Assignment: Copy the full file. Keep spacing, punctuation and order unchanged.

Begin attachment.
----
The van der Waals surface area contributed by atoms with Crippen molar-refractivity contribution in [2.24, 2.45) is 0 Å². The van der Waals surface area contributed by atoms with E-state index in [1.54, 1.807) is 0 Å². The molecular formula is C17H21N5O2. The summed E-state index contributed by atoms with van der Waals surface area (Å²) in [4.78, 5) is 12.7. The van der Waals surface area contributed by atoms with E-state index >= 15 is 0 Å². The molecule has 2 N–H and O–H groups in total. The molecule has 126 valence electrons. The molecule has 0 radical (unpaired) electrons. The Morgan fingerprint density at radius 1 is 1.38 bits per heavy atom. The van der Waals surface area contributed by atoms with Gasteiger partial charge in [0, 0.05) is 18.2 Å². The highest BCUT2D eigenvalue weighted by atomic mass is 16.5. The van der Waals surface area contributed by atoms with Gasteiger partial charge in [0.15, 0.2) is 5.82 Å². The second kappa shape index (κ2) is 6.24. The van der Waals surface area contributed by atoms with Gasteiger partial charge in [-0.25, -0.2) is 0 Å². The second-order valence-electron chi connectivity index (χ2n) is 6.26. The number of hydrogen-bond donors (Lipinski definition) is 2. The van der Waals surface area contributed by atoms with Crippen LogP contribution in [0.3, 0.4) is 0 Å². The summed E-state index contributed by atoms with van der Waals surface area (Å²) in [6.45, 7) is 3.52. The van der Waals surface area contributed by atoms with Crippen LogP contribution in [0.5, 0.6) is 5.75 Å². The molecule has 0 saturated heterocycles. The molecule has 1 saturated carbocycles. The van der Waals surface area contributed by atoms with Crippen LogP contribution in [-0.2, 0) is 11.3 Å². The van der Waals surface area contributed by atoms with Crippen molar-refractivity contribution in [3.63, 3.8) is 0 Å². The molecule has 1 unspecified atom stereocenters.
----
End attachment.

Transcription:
The van der Waals surface area contributed by atoms with Crippen molar-refractivity contribution in [2.24, 2.45) is 0 Å². The van der Waals surface area contributed by atoms with E-state index in [1.54, 1.807) is 0 Å². The molecular formula is C17H21N5O2. The summed E-state index contributed by atoms with van der Waals surface area (Å²) in [4.78, 5) is 12.7. The van der Waals surface area contributed by atoms with E-state index >= 15 is 0 Å². The molecule has 2 N–H and O–H groups in total. The molecule has 126 valence electrons. The molecule has 0 radical (unpaired) electrons. The Morgan fingerprint density at radius 1 is 1.38 bits per heavy atom. The van der Waals surface area contributed by atoms with Gasteiger partial charge in [0, 0.05) is 18.2 Å². The highest BCUT2D eigenvalue weighted by atomic mass is 16.5. The van der Waals surface area contributed by atoms with Gasteiger partial charge in [0.15, 0.2) is 5.82 Å². The second kappa shape index (κ2) is 6.24. The van der Waals surface area contributed by atoms with Gasteiger partial charge in [-0.25, -0.2) is 0 Å². The second-order valence-electron chi connectivity index (χ2n) is 6.26. The number of hydrogen-bond donors (Lipinski definition) is 2. The van der Waals surface area contributed by atoms with Crippen LogP contribution in [0.3, 0.4) is 0 Å². The summed E-state index contributed by atoms with van der Waals surface area (Å²) in [6.45, 7) is 3.52. The van der Waals surface area contributed by atoms with Crippen LogP contribution in [0.5, 0.6) is 5.75 Å². The molecule has 0 saturated heterocycles. The molecule has 1 saturated carbocycles. The van der Waals surface area contributed by atoms with Crippen LogP contribution in [-0.2, 0) is 11.3 Å². The van der Waals surface area contributed by atoms with Crippen molar-refractivity contribution in [3.63, 3.8) is 0 Å². The molecule has 1 unspecified atom stereocenters.